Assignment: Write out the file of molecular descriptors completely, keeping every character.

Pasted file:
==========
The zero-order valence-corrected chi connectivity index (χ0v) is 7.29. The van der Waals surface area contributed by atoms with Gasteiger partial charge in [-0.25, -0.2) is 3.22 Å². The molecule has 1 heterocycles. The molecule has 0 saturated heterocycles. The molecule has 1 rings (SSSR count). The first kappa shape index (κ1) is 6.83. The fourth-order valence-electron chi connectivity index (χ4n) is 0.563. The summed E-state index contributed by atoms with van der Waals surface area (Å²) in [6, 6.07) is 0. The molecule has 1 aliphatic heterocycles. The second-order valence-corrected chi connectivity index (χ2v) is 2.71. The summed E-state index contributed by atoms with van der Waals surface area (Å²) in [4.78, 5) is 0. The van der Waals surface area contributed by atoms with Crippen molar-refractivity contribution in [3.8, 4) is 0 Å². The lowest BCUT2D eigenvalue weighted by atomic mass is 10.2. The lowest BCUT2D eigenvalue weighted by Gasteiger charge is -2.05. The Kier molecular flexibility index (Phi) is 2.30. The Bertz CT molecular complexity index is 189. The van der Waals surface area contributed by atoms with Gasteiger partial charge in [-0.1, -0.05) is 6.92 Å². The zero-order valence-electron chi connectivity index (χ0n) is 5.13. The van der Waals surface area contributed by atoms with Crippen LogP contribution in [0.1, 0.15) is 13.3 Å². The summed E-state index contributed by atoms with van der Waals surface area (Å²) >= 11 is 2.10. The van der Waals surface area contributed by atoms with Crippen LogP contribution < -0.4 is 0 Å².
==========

The zero-order valence-corrected chi connectivity index (χ0v) is 7.29. The van der Waals surface area contributed by atoms with Gasteiger partial charge in [-0.25, -0.2) is 3.22 Å². The molecule has 1 heterocycles. The molecule has 0 saturated heterocycles. The molecule has 1 rings (SSSR count). The first kappa shape index (κ1) is 6.83. The fourth-order valence-electron chi connectivity index (χ4n) is 0.563. The summed E-state index contributed by atoms with van der Waals surface area (Å²) in [6, 6.07) is 0. The molecule has 1 aliphatic heterocycles. The second-order valence-corrected chi connectivity index (χ2v) is 2.71. The summed E-state index contributed by atoms with van der Waals surface area (Å²) in [4.78, 5) is 0. The van der Waals surface area contributed by atoms with Crippen molar-refractivity contribution in [3.8, 4) is 0 Å². The lowest BCUT2D eigenvalue weighted by atomic mass is 10.2. The lowest BCUT2D eigenvalue weighted by Gasteiger charge is -2.05. The Kier molecular flexibility index (Phi) is 2.30. The Bertz CT molecular complexity index is 189. The van der Waals surface area contributed by atoms with Gasteiger partial charge in [-0.1, -0.05) is 6.92 Å². The zero-order valence-electron chi connectivity index (χ0n) is 5.13. The van der Waals surface area contributed by atoms with Crippen LogP contribution in [0.1, 0.15) is 13.3 Å². The summed E-state index contributed by atoms with van der Waals surface area (Å²) >= 11 is 2.10. The van der Waals surface area contributed by atoms with Crippen LogP contribution < -0.4 is 0 Å².